These and Those

Musings from Students of the Pardes Institute of Jewish Studies in Jerusalem

Tag Archives: Orthodox Judaism

[Student Profile] Rob Murstein

Posted on April 12, 2012 by David Bogomolny

Rob Murstein comes from a ‘very liturgical’ family; they attend Shabbat services every Friday evening, Saturday morning, and Saturday afternoon until havdalah. Rob’s father is a regular Torah reader at shul, his brother studied chazzanut with their cantor, and Rob himself read Torah at shul for the first time when he was six years old; and then again at Continue Reading »

A Shabbat in Hevron

Posted on April 4, 2012 by J. Belasco

About a month and a half ago, I went to Hevron for Shabbat with a few Pardesniks to visit a fellow student’s wife’s family. His wife actually grew up in Hevron; and her parents still live there today. I was very grateful for the family’s generosity and hospitality, and for the chance they gave me to experience Continue Reading »

Week 28: At the Crossroads

Posted on March 17, 2012 by Derek Kwait

(X-posted from my home blog, Yinzer in Yerushalayim) The biggest event this week was our Critical Issues speaker, Rabbi Michael Melchior, former Member of the Knesset, executive in the World Zionist Organization, current Chief Rabbi of Norway, and, would-be top candidate to succeed Jonathan Sacks as Chief Rabbi of Britain, if he wanted the job, Continue Reading »

Egalitarianism in Judaism

Posted on February 21, 2012 by Barer

Many of us who fall under the label ‘modern liberal Jew’  view women’s role (or lack thereof) in traditional Judaism to be a serious affront to our notions of egalitarianism.  ‘How can it be’ we ask, ‘that anyone could live in a Western democracy in the 21st century and subject women to secondary-citizen status in Continue Reading »

[Student Profile] Esther Sterlin

Posted on January 15, 2012 by Barer

Growing up in the Sephardi community in Toronto, Esther’s Judaism derived mainly from her mother and the weekly Shabbat dinners at her grandmother’s house.  Her father, who comes from an essentially secular background, did not push for such a traditional upbringing, and Esther fondly remembers being snuck into McDonalds by her father, where he would Continue Reading »

[Student Profile] Michael Rutenberg Schoenberg

Posted on December 5, 2011 by David Bogomolny

Michael (pronounced Mee-kha-el) originally hails from Portland, Oregon, where he was the only person in the whole city who had shoulder-length payos (sidecurls), and he was often mistaken for a girl until the age of eight or nine because many people did not know what payos were. His parents, two Reform rabbis, had followed a Chassidic Continue Reading »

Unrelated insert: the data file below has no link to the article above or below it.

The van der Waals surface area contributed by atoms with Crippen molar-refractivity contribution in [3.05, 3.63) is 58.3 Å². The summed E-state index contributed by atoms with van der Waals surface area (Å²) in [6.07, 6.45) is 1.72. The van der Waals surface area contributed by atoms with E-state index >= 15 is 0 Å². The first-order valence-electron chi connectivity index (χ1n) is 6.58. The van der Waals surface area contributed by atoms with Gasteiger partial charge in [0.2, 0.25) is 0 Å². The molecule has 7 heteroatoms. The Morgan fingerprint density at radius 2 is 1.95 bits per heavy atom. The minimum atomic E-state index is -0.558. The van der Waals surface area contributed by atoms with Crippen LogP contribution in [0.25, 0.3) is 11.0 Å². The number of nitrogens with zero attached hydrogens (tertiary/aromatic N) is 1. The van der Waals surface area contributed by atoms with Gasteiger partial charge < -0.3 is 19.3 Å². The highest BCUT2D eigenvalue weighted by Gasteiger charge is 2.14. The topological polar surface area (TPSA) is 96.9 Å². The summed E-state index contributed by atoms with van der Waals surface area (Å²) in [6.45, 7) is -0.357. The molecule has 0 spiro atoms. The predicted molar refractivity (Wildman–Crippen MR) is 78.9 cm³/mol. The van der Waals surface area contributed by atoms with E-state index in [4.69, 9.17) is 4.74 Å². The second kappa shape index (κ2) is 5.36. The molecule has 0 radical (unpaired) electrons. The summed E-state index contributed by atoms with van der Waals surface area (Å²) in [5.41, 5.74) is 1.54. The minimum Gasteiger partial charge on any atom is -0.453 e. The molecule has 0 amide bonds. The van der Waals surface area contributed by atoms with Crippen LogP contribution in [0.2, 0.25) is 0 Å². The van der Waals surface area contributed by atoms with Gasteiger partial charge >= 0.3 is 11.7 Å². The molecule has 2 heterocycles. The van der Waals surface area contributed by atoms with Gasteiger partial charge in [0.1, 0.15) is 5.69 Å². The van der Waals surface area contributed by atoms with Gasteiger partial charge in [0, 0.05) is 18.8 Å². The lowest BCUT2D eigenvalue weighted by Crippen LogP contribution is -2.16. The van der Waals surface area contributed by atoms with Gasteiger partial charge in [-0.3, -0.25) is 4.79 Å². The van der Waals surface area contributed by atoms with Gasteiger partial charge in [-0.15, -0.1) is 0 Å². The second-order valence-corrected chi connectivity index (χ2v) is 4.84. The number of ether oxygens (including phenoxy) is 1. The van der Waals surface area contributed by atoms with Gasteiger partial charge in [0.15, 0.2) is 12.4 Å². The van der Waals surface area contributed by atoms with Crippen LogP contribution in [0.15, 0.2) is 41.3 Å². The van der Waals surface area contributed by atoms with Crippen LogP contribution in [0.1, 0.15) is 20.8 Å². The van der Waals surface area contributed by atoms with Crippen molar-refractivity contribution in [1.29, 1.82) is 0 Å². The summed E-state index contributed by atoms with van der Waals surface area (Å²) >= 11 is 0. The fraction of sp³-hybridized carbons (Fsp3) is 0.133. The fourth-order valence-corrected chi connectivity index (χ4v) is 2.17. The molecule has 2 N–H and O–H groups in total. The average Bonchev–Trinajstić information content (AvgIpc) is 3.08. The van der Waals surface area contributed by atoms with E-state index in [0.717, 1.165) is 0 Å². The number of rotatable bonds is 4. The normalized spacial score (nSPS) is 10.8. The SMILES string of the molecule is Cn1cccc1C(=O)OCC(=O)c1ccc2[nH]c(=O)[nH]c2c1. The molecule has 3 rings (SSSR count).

Secular Sukkah

Posted on October 30, 2011 by Shibley

Sukkot has been over for a week and a half, but there is one more element that I observed and would like to share. The secular sukkah. It was not surprising to find sukkot in areas like the ultra-Orthodox Mea She’arim, or even in the more Modern Orthodox/Dati neighborhoods, like the one where I live. Continue Reading »

Uniforms

Posted on October 24, 2011 by Shibley

I would venture a guess that the majority of jobs throughout the world have some sort of uniform. Whether said uniform is mandated by the employer, it is simply practical, or it becomes a matter of identity, the fact is that such a uniform exists in most cases. Israel is no different in this regard; Continue Reading »

“Frum Week”

Posted on September 20, 2011 by Derek Kwait

Facinating article for discussion from Reform Judaism Magazine (for the record, I stumbled upon it via a positive review on an Orthodox site): http://reformjudaismmag.org/Articles/index.cfm?id=2854 Campus Life 201: Trying Out Frum by Emily Langowitz For the past week, my alarm has gone off every morning at seven—the click of the radio calling me to another day Continue Reading »

Promises, Promises

Posted on May 23, 2011 by Aviva P.

Prior to coming to Israel, my mother tried made me promise her three things: I won’t date an Israeli I won’t move to Israel/want to make aliyah I won’t become orthodox While somehow I believed that there was no reason for my mom to be concerned (1) Israelis are difficult, 2) I liked living in Continue Reading »